[JURIST] Kazakhstan's government is failing to curb torture [press release] by law enforcement officers, according a report [text, PDF] released Monday by Amnesty International (AI) [advocacy website]. The report, which tracks Kazakhstan's progress in the area of human rights from the period of its adoption of the Convention Against Torture [text], is critical of several practices that seem to run counter to the goals of that convention. Under Kazakh law [AI report], all detentions must be registered within a three-hour time period in order to keep a suspect in pre-trial detention. AI claims that this law is rarely enforced, and most torture allegations arise from the practice of unacknowledged detentions. AI also expressed concern about the scorecard nature of assessing judges, which places pressure on judges to maintain a high conviction rate and makes them less likely to acquit or order greater investigation of allegations of torture. According to the report:
despite the good intentions shown by the measures noted above and the extensive education, reform and training programmes for law enforcement forces and the judiciary often run in conjunction and in cooperation with non-governmental organizations (NGOs) and international governmental organizations (IGOs), it has become evident that torture or other ill-treatment of individuals deprived of their liberty, whether formally detained or in de facto unacknowledged detention, continue to be routinely used.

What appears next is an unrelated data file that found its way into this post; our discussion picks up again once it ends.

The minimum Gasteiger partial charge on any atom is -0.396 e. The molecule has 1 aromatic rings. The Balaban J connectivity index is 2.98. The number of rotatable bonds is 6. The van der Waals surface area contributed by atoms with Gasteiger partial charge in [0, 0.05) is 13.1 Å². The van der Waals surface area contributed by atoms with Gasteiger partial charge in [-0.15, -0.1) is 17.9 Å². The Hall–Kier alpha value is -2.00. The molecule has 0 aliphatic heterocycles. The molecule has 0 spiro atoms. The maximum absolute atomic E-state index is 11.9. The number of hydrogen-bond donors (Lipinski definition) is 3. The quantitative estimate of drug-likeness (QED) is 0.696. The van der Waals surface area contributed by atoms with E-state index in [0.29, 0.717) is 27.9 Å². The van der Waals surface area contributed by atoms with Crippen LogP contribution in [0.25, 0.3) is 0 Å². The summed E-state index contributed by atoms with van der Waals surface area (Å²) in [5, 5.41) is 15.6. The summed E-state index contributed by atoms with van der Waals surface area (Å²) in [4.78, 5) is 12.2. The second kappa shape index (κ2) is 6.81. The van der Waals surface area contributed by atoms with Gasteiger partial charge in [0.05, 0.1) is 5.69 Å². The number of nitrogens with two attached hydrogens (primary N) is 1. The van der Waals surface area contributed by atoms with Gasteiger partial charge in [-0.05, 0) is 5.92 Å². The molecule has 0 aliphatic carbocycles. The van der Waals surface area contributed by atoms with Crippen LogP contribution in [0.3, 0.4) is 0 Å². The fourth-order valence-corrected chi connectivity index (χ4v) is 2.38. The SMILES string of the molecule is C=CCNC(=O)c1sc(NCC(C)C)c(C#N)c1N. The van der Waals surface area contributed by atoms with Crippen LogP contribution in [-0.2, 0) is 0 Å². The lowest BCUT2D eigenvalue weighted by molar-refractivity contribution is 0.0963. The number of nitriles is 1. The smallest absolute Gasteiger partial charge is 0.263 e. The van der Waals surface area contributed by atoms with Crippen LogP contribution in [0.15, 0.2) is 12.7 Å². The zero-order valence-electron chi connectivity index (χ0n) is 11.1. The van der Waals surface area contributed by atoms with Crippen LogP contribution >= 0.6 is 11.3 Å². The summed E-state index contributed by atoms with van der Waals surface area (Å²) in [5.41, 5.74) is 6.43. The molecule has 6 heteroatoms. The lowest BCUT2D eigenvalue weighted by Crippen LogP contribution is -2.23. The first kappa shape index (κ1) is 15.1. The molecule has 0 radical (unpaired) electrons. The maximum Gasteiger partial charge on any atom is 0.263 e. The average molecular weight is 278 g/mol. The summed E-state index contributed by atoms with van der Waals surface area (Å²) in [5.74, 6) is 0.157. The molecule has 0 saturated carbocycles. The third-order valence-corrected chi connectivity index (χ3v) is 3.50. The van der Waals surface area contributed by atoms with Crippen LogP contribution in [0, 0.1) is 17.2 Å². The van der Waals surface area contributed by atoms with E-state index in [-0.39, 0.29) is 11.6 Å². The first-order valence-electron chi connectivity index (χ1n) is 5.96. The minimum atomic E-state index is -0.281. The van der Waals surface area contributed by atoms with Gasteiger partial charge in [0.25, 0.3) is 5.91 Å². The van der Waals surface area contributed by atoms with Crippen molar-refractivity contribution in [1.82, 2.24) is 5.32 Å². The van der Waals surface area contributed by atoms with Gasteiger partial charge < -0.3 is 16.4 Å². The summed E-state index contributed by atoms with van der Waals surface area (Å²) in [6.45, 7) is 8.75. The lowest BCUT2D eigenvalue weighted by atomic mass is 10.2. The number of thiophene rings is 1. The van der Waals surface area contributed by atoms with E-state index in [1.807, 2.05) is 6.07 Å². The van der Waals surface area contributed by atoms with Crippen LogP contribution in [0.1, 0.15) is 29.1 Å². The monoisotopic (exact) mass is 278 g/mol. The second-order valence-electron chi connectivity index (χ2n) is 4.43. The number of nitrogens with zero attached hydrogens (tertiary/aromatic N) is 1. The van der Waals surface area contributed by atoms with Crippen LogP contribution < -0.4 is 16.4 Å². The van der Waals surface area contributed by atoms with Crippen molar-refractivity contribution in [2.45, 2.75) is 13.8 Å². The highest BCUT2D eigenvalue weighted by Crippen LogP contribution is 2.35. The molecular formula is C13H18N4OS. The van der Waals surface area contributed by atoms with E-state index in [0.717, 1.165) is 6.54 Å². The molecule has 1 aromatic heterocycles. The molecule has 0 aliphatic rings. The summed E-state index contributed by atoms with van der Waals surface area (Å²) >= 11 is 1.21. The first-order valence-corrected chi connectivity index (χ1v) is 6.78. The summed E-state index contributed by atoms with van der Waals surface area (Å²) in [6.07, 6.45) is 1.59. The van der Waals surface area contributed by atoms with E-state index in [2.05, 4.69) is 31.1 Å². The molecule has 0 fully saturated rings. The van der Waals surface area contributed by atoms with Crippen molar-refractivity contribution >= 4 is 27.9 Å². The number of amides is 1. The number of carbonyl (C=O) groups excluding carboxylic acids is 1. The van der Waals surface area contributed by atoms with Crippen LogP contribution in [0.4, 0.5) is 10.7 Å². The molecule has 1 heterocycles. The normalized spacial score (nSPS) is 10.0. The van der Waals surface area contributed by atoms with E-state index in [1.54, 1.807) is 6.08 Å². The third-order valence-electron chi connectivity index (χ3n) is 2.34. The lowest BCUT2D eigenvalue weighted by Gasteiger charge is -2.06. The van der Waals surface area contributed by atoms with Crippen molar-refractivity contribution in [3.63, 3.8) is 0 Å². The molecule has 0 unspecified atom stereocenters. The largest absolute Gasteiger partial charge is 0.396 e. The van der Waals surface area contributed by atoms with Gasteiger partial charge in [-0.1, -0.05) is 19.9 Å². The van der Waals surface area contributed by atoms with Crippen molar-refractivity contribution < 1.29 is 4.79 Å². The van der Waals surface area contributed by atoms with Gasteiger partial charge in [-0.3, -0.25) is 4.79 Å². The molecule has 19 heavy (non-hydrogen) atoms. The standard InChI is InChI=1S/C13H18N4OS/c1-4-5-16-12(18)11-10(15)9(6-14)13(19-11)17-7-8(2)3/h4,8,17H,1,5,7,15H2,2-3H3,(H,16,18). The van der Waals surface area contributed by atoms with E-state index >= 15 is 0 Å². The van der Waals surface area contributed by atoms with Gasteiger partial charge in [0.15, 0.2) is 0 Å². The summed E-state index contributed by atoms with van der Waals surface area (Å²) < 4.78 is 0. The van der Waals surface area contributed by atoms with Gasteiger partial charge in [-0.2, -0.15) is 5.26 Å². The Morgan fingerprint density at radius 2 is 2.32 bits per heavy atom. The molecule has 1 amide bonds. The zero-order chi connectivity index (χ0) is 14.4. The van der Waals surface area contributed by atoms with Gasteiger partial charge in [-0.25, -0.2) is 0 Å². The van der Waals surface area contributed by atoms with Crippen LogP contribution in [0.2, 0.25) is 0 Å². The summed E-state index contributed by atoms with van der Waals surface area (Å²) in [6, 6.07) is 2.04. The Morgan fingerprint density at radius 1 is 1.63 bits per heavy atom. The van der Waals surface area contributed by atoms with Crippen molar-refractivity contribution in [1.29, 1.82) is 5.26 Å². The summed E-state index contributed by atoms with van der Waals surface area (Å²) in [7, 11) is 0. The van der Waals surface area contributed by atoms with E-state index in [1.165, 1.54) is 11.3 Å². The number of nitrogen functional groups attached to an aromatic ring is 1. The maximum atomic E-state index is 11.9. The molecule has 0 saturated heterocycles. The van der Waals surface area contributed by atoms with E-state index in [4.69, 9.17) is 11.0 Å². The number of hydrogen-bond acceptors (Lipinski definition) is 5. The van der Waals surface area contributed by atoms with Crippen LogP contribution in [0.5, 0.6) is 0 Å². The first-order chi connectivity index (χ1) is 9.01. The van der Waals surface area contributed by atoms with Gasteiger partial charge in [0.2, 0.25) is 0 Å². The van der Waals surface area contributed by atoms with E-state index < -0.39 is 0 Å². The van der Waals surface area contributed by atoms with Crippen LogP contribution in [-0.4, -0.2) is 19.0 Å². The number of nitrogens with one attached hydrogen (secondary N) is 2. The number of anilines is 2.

The report concluded with a series of recommendations, including the formation of an independent agency to assess allegations of abuse at the hands of police.
Kazakhstan has come under increased scrutiny as the first former Soviet republic to chair the Organization for Security and Cooperation in Europe (OSCE) [official website], a role it assumed at the beginning of 2010. In February, Kazakh NGOs asked [submission, PDF] the UN Human Rights Council [official website] to address instances of torture and the use unlawful evidence obtained through torture during trial. In August, Reporters Without Borders [advocacy website] condemned a Kazakh high court decision upholding the conviction [JURIST report] of a journalist charged with publishing state secrets. In December, Human Rights Watch [advocacy website] said that the former Soviet nation is falling short [JURIST report] on reforms promised in advance of their assumption of the OSCE chairmanship.